Forget Kenney: Climate Change is Already Canada’s National Unity Crisis, Columnist Concludes
With Alberta Premier Jason Kenney fulminating about western alienation as a national unity crisis—after working so hard to stoke that alienation on the campaign trail—Globe and Mail columnist Gary Mason says Kenney is too late. The unity crisis is already here, and its name is climate change, amped up by the extreme communications of the social media era.
“Although we may not realize it, the moment in which we find ourselves is beyond worrisome,” Mason writes. “We face a common enemy in climate change, amid a hyper-partisan age that almost by definition means our political leaders can’t come together to find a common solution.”
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At a time when “tearing down your enemy is more important than reaching across the aisle to build consensus,” he adds, “rational discussion about most issues has become even more unattainable, and now the new norm is a general discourse that pits Canadian against Canadian.”
The Trudeau government won a majority in 2015 after running on a “hard environmental agenda” that included climate action, a carbon tax, and a ban on west coast tanker traffic. But now, “Kenney and others want the Liberals to abandon those pledges and effectively give Alberta everything it wants (Or we’ll separate!),” Mason notes.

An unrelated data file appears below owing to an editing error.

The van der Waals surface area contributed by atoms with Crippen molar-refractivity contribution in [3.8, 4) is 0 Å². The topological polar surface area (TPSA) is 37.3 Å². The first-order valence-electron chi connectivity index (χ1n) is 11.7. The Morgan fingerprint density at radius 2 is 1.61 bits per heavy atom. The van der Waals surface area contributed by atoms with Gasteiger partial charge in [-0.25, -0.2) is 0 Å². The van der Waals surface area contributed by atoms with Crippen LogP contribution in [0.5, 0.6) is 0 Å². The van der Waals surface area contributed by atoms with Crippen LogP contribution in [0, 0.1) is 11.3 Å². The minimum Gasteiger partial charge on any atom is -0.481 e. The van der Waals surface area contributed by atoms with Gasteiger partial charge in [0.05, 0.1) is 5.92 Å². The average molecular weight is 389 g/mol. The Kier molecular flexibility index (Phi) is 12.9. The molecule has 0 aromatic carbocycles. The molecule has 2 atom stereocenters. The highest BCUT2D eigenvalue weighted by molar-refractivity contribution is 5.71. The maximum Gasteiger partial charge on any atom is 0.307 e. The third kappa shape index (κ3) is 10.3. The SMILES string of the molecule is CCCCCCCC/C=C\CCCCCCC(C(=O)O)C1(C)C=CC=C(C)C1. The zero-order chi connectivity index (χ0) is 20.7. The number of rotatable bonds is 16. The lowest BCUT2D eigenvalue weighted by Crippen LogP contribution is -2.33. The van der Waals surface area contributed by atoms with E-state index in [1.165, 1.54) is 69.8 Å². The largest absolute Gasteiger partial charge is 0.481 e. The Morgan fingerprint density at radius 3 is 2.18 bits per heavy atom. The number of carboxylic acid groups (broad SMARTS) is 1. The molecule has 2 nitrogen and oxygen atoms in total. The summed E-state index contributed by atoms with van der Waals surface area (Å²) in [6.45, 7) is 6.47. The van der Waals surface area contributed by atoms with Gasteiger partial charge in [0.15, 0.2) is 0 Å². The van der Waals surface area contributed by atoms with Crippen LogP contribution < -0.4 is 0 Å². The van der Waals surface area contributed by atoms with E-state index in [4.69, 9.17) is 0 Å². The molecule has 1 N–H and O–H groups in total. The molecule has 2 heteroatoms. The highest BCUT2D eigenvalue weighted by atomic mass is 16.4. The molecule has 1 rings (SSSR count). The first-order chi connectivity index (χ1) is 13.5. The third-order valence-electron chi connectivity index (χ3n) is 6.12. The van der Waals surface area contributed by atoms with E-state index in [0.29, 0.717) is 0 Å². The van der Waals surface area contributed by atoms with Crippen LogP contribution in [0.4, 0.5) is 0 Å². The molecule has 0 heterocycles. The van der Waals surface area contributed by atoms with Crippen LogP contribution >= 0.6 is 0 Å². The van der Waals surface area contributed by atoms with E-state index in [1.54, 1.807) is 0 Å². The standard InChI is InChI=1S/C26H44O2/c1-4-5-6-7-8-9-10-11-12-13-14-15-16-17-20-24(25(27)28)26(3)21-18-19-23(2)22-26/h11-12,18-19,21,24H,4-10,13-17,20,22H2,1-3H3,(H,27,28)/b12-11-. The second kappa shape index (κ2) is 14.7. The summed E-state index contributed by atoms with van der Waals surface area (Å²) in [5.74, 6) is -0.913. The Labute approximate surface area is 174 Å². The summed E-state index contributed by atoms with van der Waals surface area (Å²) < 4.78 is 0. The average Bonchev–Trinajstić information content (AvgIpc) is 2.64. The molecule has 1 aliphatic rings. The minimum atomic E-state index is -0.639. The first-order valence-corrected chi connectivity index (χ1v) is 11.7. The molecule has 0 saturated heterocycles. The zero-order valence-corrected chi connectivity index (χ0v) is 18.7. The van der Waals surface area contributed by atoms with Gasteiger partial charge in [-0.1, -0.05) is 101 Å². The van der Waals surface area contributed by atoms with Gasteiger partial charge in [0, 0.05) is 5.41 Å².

“And it’s been made clear that one new pipeline won’t be enough. This at the same time Environment Canada has revealed that some of the oil sands are releasing an average of about one-third more carbon dioxide per barrel than has been previously reported. And a shocking new report by a panel of international scientists estimates one million species of plants and animals are at risk of extinction, some within a few decades or less, unless action is taken immediately to stifle the effects of climate change.” […In fairness, that should be climate change, among other factors.—Ed.]
But “that’s only an issue for people who believe climate change is real, or who believe we should do something about our emissions problems even if India isn’t doing enough about theirs,” Mason writes. For his part, Kenney is prepared to argue that Alberta deserves a break from the rest of the country, strictly by virtue of their higher contributions to federal income taxes in recent years.
“Mr. Kenney can stomp his feet, and threaten to hold his breath all he wants, but this won’t change the fact that growing numbers believe there should be compromise when balancing the needs of the environment and the economy,” Mason concludes. “Even if Mr. Kenney’s friend, federal Conservative Party Leader Andrew Scheer, becomes the next prime minister, he’s unlikely to be successful in taking Canada back in time. Instead, he’ll get an up-close look at Canada’s unity crisis.”